1-PS4-2. Make observations to construct an evidence-based account that objects can be seen only when illuminated. Clarification Statement: Examples of observations could include those made in a completely dark room, a pinhole box, and a video of a cave explorer with a flashlight. Illumination could be from an external light source or by an object giving off its own light.

1-PS4-3. Plan and conduct an investigation to determine the effect of placing objects made with different materials in the path of a beam of light. Clarification Statement: Examples of materials could include those that are transparent (such as clear plastic), translucent (such as wax paper), opaque (such as cardboard), and reflective (such as a mirror).

*Not included in this unit: (But wouldn’t this be a great time to do it?) You could have your students write another chapter to the story where Kat and Squirrel get separated and need to devise a way to find each other. Oooooh, the possibilities….

1-PS4-4. Use tools and materials to design and build a device that uses light or sound to solve the problem of communicating over a distance. Clarification Statement: Examples of devices could include a light source to send signals, paper cup and string “telephones,” and a pattern of drum beats.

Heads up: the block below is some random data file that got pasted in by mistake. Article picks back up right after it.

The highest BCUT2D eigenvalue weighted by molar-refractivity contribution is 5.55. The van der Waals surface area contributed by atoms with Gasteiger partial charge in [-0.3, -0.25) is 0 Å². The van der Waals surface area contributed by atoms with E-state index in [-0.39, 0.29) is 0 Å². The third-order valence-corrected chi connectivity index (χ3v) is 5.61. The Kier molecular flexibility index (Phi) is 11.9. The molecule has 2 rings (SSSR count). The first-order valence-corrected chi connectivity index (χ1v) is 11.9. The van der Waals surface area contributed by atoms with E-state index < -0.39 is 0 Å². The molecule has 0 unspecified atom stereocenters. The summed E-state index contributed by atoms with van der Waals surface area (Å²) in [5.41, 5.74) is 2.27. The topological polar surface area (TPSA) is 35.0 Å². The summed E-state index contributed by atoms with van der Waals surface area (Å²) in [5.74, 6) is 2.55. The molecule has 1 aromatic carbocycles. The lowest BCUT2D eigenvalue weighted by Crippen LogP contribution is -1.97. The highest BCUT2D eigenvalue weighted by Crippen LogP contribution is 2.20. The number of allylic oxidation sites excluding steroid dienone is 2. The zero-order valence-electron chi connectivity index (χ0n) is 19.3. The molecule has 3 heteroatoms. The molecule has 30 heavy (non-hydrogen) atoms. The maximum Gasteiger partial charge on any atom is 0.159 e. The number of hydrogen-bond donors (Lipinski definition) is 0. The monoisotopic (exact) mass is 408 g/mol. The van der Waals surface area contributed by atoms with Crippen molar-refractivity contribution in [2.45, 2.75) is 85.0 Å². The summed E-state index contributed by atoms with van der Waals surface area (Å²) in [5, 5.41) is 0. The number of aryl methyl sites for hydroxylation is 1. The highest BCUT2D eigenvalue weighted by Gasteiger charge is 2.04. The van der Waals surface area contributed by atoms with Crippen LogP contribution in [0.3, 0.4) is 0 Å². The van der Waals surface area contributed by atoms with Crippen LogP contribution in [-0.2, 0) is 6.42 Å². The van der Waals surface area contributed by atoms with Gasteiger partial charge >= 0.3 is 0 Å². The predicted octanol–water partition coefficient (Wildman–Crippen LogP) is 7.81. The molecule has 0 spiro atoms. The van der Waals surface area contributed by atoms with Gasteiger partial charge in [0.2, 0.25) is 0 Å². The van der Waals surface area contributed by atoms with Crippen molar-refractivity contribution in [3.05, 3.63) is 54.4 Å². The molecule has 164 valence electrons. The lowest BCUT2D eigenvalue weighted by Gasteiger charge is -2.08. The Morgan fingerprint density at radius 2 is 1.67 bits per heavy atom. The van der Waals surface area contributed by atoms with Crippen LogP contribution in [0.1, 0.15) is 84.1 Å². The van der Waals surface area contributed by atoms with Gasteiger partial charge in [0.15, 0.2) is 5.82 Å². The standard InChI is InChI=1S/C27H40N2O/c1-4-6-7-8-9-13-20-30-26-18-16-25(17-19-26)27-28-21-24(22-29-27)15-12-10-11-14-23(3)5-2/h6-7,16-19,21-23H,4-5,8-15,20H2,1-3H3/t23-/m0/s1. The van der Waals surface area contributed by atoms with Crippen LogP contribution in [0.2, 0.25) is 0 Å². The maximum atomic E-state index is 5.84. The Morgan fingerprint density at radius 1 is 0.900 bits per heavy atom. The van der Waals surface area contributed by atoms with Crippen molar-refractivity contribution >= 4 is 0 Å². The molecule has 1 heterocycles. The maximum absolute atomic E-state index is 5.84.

Keep Kids Communicating

Sharing your thoughts with others helps everyone to learn.We all know that people love to talk, and we know that sharing thoughts with others helps students learn.  It’s our job as teachers to manage classroom chit chat so it is most beneficial to our students.  We also need to be sensitive to those children who aren’t ready to share in front of the whole group, but would be just fine communicating with a trusted friend.

We can corral this verbal veracity by using strategies such as:

I had the most awesome “hello” moment this spring.  My class had attended the fifth-grade science fair where they went from exhibit to exhibit and the fifth graders explained their experiments.  A week later we were making our Force and Motion lapbooks and working on the magnet page.   I pulled down my “magnet box” from my classroom cupboard to see if any of the old collected junk from the teacher’s lounge give-aways might be useful.  The kids were somehow magnetically drawn to the box and with this kind of spontaneous craving of knowledge – I could not deny them the contents of the box.  I stood back and watched with amazement as they naturally grouped up and conducted little experiments much like the fifth graders had shown them.  Then they started to explain their procedures to one another!  I felt so unnecessary, but so proud.  Allowing them to discuss important topics with older kids, then getting out of their way when they imitated and taught each other gave them a tremendous understanding of the curriculum.  And we were all learning while having FUN!


Post Series "Making Learning Fun"